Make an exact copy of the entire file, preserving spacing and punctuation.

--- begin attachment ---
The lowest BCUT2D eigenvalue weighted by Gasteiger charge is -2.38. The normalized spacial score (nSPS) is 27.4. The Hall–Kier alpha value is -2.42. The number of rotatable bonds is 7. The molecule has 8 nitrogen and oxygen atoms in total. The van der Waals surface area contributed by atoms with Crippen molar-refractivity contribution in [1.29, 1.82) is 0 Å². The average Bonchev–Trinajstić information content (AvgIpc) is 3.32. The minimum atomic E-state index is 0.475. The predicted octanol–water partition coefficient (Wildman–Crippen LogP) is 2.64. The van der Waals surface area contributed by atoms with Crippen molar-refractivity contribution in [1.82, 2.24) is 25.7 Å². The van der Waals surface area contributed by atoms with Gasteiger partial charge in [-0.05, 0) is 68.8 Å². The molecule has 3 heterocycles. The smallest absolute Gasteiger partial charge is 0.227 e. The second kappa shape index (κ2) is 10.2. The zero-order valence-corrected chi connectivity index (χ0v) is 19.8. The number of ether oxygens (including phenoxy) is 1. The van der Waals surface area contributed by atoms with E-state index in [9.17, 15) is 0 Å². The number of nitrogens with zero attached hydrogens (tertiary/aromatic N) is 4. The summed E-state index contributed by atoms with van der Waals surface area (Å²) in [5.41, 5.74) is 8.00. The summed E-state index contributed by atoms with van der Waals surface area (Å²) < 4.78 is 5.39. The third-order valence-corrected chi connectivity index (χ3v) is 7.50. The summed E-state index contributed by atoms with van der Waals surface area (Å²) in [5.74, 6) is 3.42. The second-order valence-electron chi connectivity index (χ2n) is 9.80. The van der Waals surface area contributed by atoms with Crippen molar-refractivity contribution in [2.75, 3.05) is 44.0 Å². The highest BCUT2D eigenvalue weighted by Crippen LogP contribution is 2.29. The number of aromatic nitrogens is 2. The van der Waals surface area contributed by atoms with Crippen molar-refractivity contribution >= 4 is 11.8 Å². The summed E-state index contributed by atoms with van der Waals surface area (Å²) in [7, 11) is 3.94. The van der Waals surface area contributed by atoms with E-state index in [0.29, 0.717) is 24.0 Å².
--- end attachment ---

The lowest BCUT2D eigenvalue weighted by Gasteiger charge is -2.38. The normalized spacial score (nSPS) is 27.4. The Hall–Kier alpha value is -2.42. The number of rotatable bonds is 7. The molecule has 8 nitrogen and oxygen atoms in total. The van der Waals surface area contributed by atoms with Crippen molar-refractivity contribution in [1.29, 1.82) is 0 Å². The average Bonchev–Trinajstić information content (AvgIpc) is 3.32. The minimum atomic E-state index is 0.475. The predicted octanol–water partition coefficient (Wildman–Crippen LogP) is 2.64. The van der Waals surface area contributed by atoms with Crippen molar-refractivity contribution in [1.82, 2.24) is 25.7 Å². The van der Waals surface area contributed by atoms with Gasteiger partial charge in [-0.05, 0) is 68.8 Å². The molecule has 3 heterocycles. The smallest absolute Gasteiger partial charge is 0.227 e. The second kappa shape index (κ2) is 10.2. The zero-order valence-corrected chi connectivity index (χ0v) is 19.8. The number of ether oxygens (including phenoxy) is 1. The van der Waals surface area contributed by atoms with E-state index in [9.17, 15) is 0 Å². The number of nitrogens with zero attached hydrogens (tertiary/aromatic N) is 4. The summed E-state index contributed by atoms with van der Waals surface area (Å²) in [5.41, 5.74) is 8.00. The summed E-state index contributed by atoms with van der Waals surface area (Å²) < 4.78 is 5.39. The third-order valence-corrected chi connectivity index (χ3v) is 7.50. The summed E-state index contributed by atoms with van der Waals surface area (Å²) in [5.74, 6) is 3.42. The second-order valence-electron chi connectivity index (χ2n) is 9.80. The van der Waals surface area contributed by atoms with Crippen molar-refractivity contribution in [2.75, 3.05) is 44.0 Å². The highest BCUT2D eigenvalue weighted by Crippen LogP contribution is 2.29. The number of aromatic nitrogens is 2. The van der Waals surface area contributed by atoms with Crippen molar-refractivity contribution >= 4 is 11.8 Å². The summed E-state index contributed by atoms with van der Waals surface area (Å²) in [7, 11) is 3.94. The van der Waals surface area contributed by atoms with E-state index in [0.29, 0.717) is 24.0 Å².